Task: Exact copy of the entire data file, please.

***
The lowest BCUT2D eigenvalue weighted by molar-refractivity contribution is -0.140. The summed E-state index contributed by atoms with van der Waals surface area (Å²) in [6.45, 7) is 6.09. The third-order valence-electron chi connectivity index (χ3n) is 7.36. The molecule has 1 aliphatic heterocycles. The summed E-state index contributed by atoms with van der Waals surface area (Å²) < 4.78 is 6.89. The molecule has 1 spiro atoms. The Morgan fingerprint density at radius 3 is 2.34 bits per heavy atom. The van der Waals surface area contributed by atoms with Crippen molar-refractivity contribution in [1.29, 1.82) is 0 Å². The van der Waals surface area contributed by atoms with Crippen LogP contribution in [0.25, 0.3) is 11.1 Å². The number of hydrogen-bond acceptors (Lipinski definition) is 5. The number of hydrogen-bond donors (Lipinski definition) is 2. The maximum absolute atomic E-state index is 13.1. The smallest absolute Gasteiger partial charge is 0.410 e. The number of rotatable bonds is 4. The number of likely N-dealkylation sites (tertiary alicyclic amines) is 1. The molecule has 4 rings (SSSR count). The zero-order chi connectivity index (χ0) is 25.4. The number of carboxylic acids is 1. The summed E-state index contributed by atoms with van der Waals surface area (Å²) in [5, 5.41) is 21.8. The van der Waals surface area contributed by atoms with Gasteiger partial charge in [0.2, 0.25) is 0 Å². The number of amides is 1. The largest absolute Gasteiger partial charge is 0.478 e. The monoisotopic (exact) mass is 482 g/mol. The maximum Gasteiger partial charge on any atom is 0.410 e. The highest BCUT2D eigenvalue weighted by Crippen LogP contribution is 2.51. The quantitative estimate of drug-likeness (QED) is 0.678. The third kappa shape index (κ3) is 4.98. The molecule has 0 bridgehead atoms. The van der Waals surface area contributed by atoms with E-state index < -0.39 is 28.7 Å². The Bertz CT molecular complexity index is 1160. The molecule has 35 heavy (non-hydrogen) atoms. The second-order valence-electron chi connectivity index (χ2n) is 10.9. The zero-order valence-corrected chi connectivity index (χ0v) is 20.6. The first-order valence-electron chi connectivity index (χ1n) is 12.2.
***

The lowest BCUT2D eigenvalue weighted by molar-refractivity contribution is -0.140. The summed E-state index contributed by atoms with van der Waals surface area (Å²) in [6.45, 7) is 6.09. The third-order valence-electron chi connectivity index (χ3n) is 7.36. The molecule has 1 aliphatic heterocycles. The summed E-state index contributed by atoms with van der Waals surface area (Å²) < 4.78 is 6.89. The molecule has 1 spiro atoms. The Morgan fingerprint density at radius 3 is 2.34 bits per heavy atom. The van der Waals surface area contributed by atoms with Crippen molar-refractivity contribution in [1.29, 1.82) is 0 Å². The van der Waals surface area contributed by atoms with Crippen LogP contribution in [0.25, 0.3) is 11.1 Å². The number of hydrogen-bond acceptors (Lipinski definition) is 5. The number of hydrogen-bond donors (Lipinski definition) is 2. The maximum absolute atomic E-state index is 13.1. The smallest absolute Gasteiger partial charge is 0.410 e. The number of rotatable bonds is 4. The number of likely N-dealkylation sites (tertiary alicyclic amines) is 1. The molecule has 4 rings (SSSR count). The zero-order chi connectivity index (χ0) is 25.4. The number of carboxylic acids is 1. The summed E-state index contributed by atoms with van der Waals surface area (Å²) in [5, 5.41) is 21.8. The van der Waals surface area contributed by atoms with Gasteiger partial charge in [0.2, 0.25) is 0 Å². The number of amides is 1. The largest absolute Gasteiger partial charge is 0.478 e. The monoisotopic (exact) mass is 482 g/mol. The maximum Gasteiger partial charge on any atom is 0.410 e. The highest BCUT2D eigenvalue weighted by Crippen LogP contribution is 2.51. The quantitative estimate of drug-likeness (QED) is 0.678. The third kappa shape index (κ3) is 4.98. The molecule has 0 bridgehead atoms. The van der Waals surface area contributed by atoms with E-state index < -0.39 is 28.7 Å². The Bertz CT molecular complexity index is 1160. The molecule has 35 heavy (non-hydrogen) atoms. The second-order valence-electron chi connectivity index (χ2n) is 10.9. The zero-order valence-corrected chi connectivity index (χ0v) is 20.6. The first-order valence-electron chi connectivity index (χ1n) is 12.2.